It is the holiday season and I am going to give you a present. This is the culmination of a long and winding and interesting and frustrating and expensive journey from that first audio component to hearing one that had me saying, “That’s the one!” It is the story of developing specific ideas about good sound reproduction, validating or replacing those concepts, and finding that some of these tenets no longer applied. Some of these tenets include:
- Only low powered amplifiers, preferably single ended tube amplifiers, can sound really good.
- High powered amplifiers can reproduce the full dynamic range of music.
- Only tubes can produce the full harmonic envelope of acoustic music.
- High bias, Class A operation is necessary for solid-state amplifiers to sound good.
- Tube amplifiers are best at creating the illusion of a real acoustic sound stage.
Each of the above has been true at certain times in the past and with certain associated components and loudspeakers. We can generally agree that most early solid-state gear was not an advance in sound quality over the tube-based components that they attempted to replace. It was a case of “one step forward and two steps back”. We gained features and possibly reliability, but the trade-off was too great: those early transistor products often sounded like fingernails on a blackboard. Having mostly lived with tube amplifiers for about 20 years and, over the last year, performed a listening survey of some of the better solid-state amplifiers, I can state with some certainty that each technology has sonic advantages. The quest is, and has always been, to find the perfect marriage of the best sonic characteristics of the different technologies.
Tube sound is typically more dynamic – both large scale (macro) and small scale (micro). It is harmonically richer, revealing far more of the fine and delicate structure of every voice and sound, without any sense of grain or harshness. Solid-state sound is usually described as having deep and tight bass and extended high frequencies, with sound that is often marred by a somewhat flat soundstage and usually rendered painfully with grainy and harmonically thin higher frequencies. The better solid-state amplifiers have a wonderful sense of focus that renders an instrument in a very specific point in space and keeps that image intact. The better tube amplifiers have far superior harmonic development and warmth in the upper frequencies. Over the last few years, the better amplifiers of each technology have begun to sound more and more alike. My preference has been to have the much more satisfying realistic harmonic resolution of tubes and simply accept their maintenance costs and relative sonic deficiency in the bass, however small.
The list above has one tenet that I continue to hold true: high powered amplifiers are necessary to reproduce the full dynamic range of music with most speakers. This became apparent when I changed from the 100 Watt per channel Bella Extreme 100 to the 250 Watt Manley Neo-Classic 250s. Both models are monophonic tube amps. While the “Bellas” are sonically excellent, early in the audition of the Manleys it was apparent that the latter’s extra power was indeed sonically significant. Most of my listening is in the 10-30 Watt range with speakers of average efficiency. When you realize that a 10 dB peak pushes that power requirement from 30 Watts to 300 Watts, the need for lots of amplifier headroom becomes obvious. My personal “must have” list for the perfect amplifier includes deep, powerful and high resolution bass, an enormous and accurate spatial environment, richly detailed midrange, and high frequencies that are smooth and absolutely grain-free while preserving the life-like micro detail of such instruments as cymbals, flutes and piccolos, bells, and soprano voices. Add in high power, low maintenance requirements and also, in these “green” times, low heat output. This is where the Marantz MA-9S2, a 300 watt monophonic golden beauty, weighing 82 pounds with a list price of $7499.99 each, entered the listening room and life of this writer.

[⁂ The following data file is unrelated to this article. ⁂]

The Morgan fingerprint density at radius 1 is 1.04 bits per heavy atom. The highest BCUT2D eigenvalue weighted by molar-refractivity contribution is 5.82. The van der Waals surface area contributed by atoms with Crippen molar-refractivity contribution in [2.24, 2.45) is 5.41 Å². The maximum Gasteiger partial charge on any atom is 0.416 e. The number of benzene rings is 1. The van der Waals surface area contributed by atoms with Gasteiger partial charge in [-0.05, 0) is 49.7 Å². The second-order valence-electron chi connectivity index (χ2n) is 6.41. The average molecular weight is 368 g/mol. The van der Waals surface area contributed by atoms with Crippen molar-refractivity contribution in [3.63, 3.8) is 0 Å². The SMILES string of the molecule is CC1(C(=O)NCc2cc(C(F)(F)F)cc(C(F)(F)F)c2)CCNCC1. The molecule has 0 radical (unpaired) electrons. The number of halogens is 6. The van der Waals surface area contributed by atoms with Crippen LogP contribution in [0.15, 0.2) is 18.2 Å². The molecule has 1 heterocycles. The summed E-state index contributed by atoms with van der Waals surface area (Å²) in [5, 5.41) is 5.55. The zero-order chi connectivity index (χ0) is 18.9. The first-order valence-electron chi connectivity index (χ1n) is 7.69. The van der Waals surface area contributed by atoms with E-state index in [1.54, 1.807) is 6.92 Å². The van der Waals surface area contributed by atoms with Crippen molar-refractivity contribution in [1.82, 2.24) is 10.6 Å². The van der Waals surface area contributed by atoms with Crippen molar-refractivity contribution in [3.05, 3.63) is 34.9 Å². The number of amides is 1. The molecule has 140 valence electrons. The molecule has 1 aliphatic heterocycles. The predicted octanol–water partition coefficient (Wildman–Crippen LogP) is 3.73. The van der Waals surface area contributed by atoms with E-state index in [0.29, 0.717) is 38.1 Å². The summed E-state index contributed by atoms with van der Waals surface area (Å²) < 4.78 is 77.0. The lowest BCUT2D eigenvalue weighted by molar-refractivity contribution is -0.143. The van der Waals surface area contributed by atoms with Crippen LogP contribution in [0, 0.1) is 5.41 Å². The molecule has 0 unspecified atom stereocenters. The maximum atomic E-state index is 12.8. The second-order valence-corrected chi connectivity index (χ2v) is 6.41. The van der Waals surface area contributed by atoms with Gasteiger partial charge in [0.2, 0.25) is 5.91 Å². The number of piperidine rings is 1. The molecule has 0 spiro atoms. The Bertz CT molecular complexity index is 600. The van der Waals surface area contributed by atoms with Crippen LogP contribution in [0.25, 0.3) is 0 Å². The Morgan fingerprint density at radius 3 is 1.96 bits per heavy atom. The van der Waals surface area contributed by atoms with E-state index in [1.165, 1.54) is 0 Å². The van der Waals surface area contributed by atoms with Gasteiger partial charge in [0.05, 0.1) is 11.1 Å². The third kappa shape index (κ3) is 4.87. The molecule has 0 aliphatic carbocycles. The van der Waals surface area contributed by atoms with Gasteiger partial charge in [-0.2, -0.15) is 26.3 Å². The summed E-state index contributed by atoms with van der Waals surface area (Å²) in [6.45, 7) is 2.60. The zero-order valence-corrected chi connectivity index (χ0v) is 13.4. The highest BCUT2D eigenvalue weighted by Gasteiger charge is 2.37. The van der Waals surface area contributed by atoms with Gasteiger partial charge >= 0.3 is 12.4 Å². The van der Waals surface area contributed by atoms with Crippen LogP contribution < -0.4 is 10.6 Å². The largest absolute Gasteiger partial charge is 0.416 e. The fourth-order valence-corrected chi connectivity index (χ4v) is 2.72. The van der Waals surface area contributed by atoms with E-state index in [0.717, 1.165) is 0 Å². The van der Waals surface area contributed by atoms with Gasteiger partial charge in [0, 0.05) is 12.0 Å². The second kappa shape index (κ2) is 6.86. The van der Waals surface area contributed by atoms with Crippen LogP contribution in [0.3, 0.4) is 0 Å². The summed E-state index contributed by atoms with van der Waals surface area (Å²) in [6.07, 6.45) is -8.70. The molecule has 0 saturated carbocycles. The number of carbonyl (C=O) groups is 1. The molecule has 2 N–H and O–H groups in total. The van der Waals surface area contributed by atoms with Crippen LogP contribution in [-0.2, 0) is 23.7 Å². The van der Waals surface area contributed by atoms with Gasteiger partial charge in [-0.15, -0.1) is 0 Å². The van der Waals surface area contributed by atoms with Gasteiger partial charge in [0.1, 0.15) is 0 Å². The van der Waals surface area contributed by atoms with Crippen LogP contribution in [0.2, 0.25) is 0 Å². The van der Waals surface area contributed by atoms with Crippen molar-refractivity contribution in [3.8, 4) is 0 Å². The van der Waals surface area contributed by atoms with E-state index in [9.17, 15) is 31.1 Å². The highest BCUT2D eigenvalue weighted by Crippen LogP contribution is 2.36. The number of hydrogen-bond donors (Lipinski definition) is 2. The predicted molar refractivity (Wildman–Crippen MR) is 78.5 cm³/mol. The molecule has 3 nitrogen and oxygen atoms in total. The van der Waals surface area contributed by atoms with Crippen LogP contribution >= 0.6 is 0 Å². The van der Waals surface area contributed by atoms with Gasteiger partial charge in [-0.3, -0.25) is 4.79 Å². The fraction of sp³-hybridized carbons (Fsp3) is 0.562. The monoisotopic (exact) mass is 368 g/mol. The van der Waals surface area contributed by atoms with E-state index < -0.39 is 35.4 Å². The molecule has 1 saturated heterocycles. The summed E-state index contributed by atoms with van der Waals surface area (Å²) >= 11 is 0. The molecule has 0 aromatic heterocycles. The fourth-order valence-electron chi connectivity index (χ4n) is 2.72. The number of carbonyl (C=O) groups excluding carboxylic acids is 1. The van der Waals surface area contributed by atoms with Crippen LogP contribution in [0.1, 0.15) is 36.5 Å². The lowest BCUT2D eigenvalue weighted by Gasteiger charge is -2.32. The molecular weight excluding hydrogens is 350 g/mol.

The review system included Manley Neo-Classic 250 and Ampzilla 2000 mono amplifiers, and Wyred4Sound ST-1000, Halcro MC20, BAT VK-250SE and VK-220, and Pass X250.5 stereo amplifiers. Sources include a SOTA Cosmos IV turntable with TriPlanar VIIu2 tonearm, Miyajima Shilabe and Air Tight PC-1 phono cartridges, Manley Steelhead phono preamplifier, the wonderful Cary 306 Professional and Marantz SA-7S1 CD/SACD players (reviews in progress), PS Audio DL III DAC with Cullen Stage 4 Mod, modified Audio Research LS22 and Sonic Frontiers Line 2SE+ preamplifiers, all providing great musical signals to Dali Euphonia RS3 stand-mounted speakers with a pair of JL Audio Fathom f112 subwoofers or my “Perfect Subs”, and the more full range Dali Mentor 5 loudspeakers from the HT system. Interconnects are Mogami and speaker cables are Audience Au24 E single wire, with Audience PowerChord E, some DIY, and Audioquest NRG-2 power cords. This system permitted operation of the amplifier in fully balanced mode from the CD player or DAC to the amplifier.
The Marantz amps have an input selector switch on the left front panel. It selects between the balanced input and your choice of two unbalanced inputs on the rear panel. I use this valuable feature almost every day. The preamplifier is plugged into the balanced connection. My McIntosh MR500 tuner has variable and fixed-level outputs. I use unbalanced cables to connect the tuner’s variable outputs to one of the unbalanced inputs on the Marantz amplifier. With a simple turn of this selector switch, I can listen to FM radio without turning on the rest of my system, prolonging the life of the tubes in the preamplifier while reducing both my electric bill and “carbon footprint”. Use a McIntosh tuner (or another brand with variable outputs) with the MA-9S2 amplifiers and you have an awesome table radio!